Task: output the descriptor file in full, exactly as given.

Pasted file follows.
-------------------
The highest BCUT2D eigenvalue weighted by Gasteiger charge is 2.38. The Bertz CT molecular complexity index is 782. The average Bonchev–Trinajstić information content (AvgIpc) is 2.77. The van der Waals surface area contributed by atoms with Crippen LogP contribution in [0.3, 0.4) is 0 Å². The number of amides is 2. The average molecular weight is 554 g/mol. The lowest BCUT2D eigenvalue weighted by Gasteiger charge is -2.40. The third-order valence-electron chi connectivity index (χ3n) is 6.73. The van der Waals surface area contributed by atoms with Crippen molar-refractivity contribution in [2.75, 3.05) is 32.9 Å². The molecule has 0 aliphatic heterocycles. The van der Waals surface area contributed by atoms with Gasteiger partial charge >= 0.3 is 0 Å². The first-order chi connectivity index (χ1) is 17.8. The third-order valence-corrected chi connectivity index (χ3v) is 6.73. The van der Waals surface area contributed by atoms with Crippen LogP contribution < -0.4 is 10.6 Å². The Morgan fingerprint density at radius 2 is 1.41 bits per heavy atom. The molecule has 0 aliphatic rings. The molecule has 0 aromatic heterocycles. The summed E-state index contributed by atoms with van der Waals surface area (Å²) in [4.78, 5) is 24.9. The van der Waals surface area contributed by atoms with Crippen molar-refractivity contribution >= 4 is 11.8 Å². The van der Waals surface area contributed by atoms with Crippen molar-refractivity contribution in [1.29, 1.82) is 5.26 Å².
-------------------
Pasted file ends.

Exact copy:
The highest BCUT2D eigenvalue weighted by Gasteiger charge is 2.38. The Bertz CT molecular complexity index is 782. The average Bonchev–Trinajstić information content (AvgIpc) is 2.77. The van der Waals surface area contributed by atoms with Crippen LogP contribution in [0.3, 0.4) is 0 Å². The number of amides is 2. The average molecular weight is 554 g/mol. The lowest BCUT2D eigenvalue weighted by Gasteiger charge is -2.40. The third-order valence-electron chi connectivity index (χ3n) is 6.73. The van der Waals surface area contributed by atoms with Crippen molar-refractivity contribution in [2.75, 3.05) is 32.9 Å². The molecule has 0 aliphatic heterocycles. The van der Waals surface area contributed by atoms with Gasteiger partial charge >= 0.3 is 0 Å². The first-order chi connectivity index (χ1) is 17.8. The third-order valence-corrected chi connectivity index (χ3v) is 6.73. The van der Waals surface area contributed by atoms with Crippen LogP contribution < -0.4 is 10.6 Å². The Morgan fingerprint density at radius 2 is 1.41 bits per heavy atom. The molecule has 0 aliphatic rings. The molecule has 0 aromatic heterocycles. The summed E-state index contributed by atoms with van der Waals surface area (Å²) in [4.78, 5) is 24.9. The van der Waals surface area contributed by atoms with Crippen molar-refractivity contribution >= 4 is 11.8 Å². The van der Waals surface area contributed by atoms with Crippen molar-refractivity contribution in [1.29, 1.82) is 5.26 Å².